miked's picture

Miked - - 29th October 2006

Observed: 29th October 2006 By: miked
iSpot team
miked’s reputation in Invertebratesmiked’s reputation in Invertebratesmiked’s reputation in Invertebratesmiked’s reputation in Invertebrates
MG 9143
Description:

Catterpillar on cauliflower in our kitchen 2006:10:29

Identifications
Species interactions

No interactions present.

Species with which Scarce Bordered Straw (Helicoverpa armigera) interacts

Comments

miked's picture

Thanks very much, another

Thanks very much, another alien!
Rather interesting how it ended up in my kitchen since its native to America where its a major pest of cotton and other crops. Perhaps the cauliflower was grown for the supermarket in an area of southern europe where the insect has arrived from america and is becoming a serious pest? Or is the insect well enough established in UK to be affecting UK grown crops?
It appears that this species is very good at evolving resistance both to the insecticides that are used to treat infestations on cotton but also the GM alternatives where the crops have been modified to produce a toxin.

RHoman's picture

Distribution

I don't think Scarce Bordered Straw (Helicoverpa armigera) is an American species. Another colloquial name is Old World Bollworm. In the US there is a closely related species Heliocoverpa zea, aka Corn Earworm or Bollworm or Tomato Fruitworm. Indeed in US the world "bollworm" is used widely as a generic term for caterpillar pests of cotton and other crops.

Scarce Bordered Straw is a migrant to the UK from S Europe, but the larvae do turn up from time to time, as you suggest in produce from the Mediterranean; mangetout peas and beans are other routes in. There is another probable example here:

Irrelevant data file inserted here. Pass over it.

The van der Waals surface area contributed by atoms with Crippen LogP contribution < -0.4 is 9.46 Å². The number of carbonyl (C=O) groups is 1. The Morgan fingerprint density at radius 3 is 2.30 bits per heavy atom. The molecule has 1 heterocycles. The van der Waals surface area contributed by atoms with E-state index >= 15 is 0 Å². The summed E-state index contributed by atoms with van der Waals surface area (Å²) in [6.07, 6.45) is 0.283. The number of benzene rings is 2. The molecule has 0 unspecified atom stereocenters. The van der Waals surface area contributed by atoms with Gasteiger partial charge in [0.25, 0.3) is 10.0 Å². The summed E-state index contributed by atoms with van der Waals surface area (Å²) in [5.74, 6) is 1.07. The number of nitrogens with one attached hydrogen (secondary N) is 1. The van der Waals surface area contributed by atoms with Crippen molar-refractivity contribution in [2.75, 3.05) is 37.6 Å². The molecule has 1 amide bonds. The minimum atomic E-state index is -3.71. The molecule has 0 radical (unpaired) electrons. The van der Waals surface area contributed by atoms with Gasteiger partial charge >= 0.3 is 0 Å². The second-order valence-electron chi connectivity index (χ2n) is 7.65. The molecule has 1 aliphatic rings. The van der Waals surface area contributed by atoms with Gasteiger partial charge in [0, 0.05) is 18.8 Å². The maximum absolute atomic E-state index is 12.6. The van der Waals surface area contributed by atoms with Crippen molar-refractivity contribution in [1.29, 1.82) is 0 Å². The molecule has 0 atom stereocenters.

http://www.ispot.org.uk/node/20306

Robert

Robert Homan

miked's picture

http://www.fera.defra.gov.uk/

http://www.fera.defra.gov.uk/plants/plantHealth/pestsDiseases/documents/...
Have you read this, obviously some people think its a serious pest unless there is some confusion in the names.

"Helicoverpa (=Heliothis) armigera is currently placed on Annex I A II of Council Directive 2000/29/EC,
indicating that it is considered to be relevant for the entire EU and that phytosanitary measures are
required when it is found on any plants or plant products. EU Member states, in particular The
Netherlands and United Kingdom, frequently intercept H. armigera on imported produce (especially
Dianthus and Rosa cut flowers, Phaseolus, Pisum and Zea mays) and some ornamental cuttings....Worldwide the annual control costs and production losses amount to $5 billion"

RHoman's picture

Last year's pest

No confusion over names - that's the moth, but, without wishing to appear especially cynical, there are many ways that you can look at the material:
- closing the stable door after the horse has bolted (the moth is native, widespread and well-established in S Europe)
- our attention span concerning pests is very short, and we are now all getting in a panic about Tuta absoluta
- where do the authors of these reports get their cost stats. from?
- the word "infestation" is well and truly loaded.

Robert

Robert Homan